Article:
An exceptionally rare if not unique, bone inlaid mahogany cellaret, retaining wonderful original colour and patina and of exceptional exhibition quality throughout. The rectangular stepped raised hinged top inlaid with bone and also with a border of bone inlay formed in a circular interlaced pattern design, opening to reveal storage for 24 wine bottles. The front inlaid with bone swags and roundels, the corners with a brick like rusticated quoins, with a fluted lower edge. The cellaret is supported on square section tapering legs also with rusticated quoins standing on brass capped castors.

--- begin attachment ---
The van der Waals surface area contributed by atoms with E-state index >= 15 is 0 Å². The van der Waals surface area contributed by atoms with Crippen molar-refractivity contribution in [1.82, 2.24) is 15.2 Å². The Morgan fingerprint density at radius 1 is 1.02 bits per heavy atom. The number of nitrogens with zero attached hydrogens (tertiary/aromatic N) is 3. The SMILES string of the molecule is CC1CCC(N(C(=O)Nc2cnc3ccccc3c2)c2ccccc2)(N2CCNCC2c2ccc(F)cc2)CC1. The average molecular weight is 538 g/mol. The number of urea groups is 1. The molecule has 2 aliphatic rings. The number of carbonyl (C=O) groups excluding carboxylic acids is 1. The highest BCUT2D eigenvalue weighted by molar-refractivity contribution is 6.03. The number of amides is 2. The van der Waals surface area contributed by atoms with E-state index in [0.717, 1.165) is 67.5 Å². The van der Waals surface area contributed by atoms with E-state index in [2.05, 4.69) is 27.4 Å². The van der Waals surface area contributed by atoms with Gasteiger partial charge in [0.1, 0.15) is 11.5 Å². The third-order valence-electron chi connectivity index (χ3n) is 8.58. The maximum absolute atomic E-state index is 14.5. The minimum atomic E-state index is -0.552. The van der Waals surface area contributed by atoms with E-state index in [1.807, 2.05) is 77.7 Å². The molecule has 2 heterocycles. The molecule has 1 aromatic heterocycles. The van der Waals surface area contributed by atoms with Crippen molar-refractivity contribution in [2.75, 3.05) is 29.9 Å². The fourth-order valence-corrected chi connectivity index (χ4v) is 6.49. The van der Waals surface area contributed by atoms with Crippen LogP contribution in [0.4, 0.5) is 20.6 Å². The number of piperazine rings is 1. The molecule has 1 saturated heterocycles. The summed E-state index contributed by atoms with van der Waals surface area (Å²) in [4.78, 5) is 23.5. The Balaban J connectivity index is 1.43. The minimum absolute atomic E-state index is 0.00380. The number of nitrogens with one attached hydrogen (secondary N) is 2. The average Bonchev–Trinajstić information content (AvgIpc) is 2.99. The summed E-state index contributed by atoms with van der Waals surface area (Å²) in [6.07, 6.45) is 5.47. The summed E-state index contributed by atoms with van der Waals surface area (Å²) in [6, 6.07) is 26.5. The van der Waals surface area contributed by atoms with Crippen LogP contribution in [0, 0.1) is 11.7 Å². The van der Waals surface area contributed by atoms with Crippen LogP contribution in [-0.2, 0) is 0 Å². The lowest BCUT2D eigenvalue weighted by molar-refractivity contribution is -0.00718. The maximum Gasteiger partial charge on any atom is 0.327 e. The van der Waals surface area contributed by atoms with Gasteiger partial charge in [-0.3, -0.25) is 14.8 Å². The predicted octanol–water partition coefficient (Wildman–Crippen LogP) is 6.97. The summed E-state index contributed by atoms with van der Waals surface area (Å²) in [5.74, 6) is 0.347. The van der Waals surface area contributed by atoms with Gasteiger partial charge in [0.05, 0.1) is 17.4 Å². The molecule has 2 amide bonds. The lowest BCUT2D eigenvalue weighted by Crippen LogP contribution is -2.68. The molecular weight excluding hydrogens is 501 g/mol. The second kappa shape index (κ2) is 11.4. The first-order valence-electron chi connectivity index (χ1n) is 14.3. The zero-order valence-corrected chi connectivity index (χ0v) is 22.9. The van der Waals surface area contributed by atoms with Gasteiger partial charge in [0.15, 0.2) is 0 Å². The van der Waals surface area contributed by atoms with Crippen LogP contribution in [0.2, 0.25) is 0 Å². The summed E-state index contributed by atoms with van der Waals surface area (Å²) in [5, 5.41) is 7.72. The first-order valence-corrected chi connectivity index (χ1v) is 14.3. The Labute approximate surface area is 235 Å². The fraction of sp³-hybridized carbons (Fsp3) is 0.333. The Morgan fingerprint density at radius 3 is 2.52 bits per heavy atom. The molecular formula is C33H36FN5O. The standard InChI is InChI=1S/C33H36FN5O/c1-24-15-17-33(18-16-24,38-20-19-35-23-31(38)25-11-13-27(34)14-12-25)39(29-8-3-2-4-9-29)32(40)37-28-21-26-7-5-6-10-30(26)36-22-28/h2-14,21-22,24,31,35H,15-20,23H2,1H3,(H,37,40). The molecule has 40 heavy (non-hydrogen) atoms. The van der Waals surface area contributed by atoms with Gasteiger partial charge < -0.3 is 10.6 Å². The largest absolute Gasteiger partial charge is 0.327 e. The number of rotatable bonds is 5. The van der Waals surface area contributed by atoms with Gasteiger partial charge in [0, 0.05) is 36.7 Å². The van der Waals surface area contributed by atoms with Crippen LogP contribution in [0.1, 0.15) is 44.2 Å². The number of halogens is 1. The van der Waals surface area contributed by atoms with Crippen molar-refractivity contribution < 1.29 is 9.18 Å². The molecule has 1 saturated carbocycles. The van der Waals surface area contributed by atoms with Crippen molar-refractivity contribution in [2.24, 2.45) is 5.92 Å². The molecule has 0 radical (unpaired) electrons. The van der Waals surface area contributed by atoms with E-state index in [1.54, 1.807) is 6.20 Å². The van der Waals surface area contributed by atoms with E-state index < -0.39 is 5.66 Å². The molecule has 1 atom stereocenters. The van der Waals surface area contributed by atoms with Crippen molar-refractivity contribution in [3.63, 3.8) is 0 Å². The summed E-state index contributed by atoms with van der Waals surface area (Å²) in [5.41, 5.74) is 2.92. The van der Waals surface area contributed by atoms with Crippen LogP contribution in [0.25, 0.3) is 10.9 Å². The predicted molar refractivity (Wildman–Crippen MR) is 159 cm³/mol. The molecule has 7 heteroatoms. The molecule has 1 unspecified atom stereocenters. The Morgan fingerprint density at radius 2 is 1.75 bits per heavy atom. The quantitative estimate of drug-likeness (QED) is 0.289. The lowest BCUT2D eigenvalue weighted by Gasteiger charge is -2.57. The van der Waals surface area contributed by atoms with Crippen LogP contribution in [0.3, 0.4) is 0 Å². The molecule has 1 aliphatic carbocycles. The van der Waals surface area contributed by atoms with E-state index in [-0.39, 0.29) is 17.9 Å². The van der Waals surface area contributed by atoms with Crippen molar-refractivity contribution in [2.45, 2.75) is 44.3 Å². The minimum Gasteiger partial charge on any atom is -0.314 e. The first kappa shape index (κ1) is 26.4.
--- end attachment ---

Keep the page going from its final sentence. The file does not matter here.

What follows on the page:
Further Information: A quoin, in Western architecture, is both the external angle or corner stones of a building. These cornerstones are both decorative and structural, since they usually differ in jointing, colour, texture, or size from the masonry of the adjoining walls. Most frequently quoins are toothed, set in a regular pattern of alternating lengths. Such toothed construction was used at external corners of brick or stone buildings in ancient Rome. This piece draws heavily from that architecture and reflects superbly the intricate quality bestowed by its cabinet maker.
Condition: Excellent. Possible minor old restorations, waxing. Bone inlay certified by the Natural History Museum.
Country of Origin: England
Origin/Age: English, George III, circa 1780
Provenance: Private collection UK. With Ronald Phillips Ltd, Bruton St, London.
Dimensions: Height 32.00 inches (81.28cm) Width 28.25 inches (71.76cm) Depth 19.00 inches (48.26cm)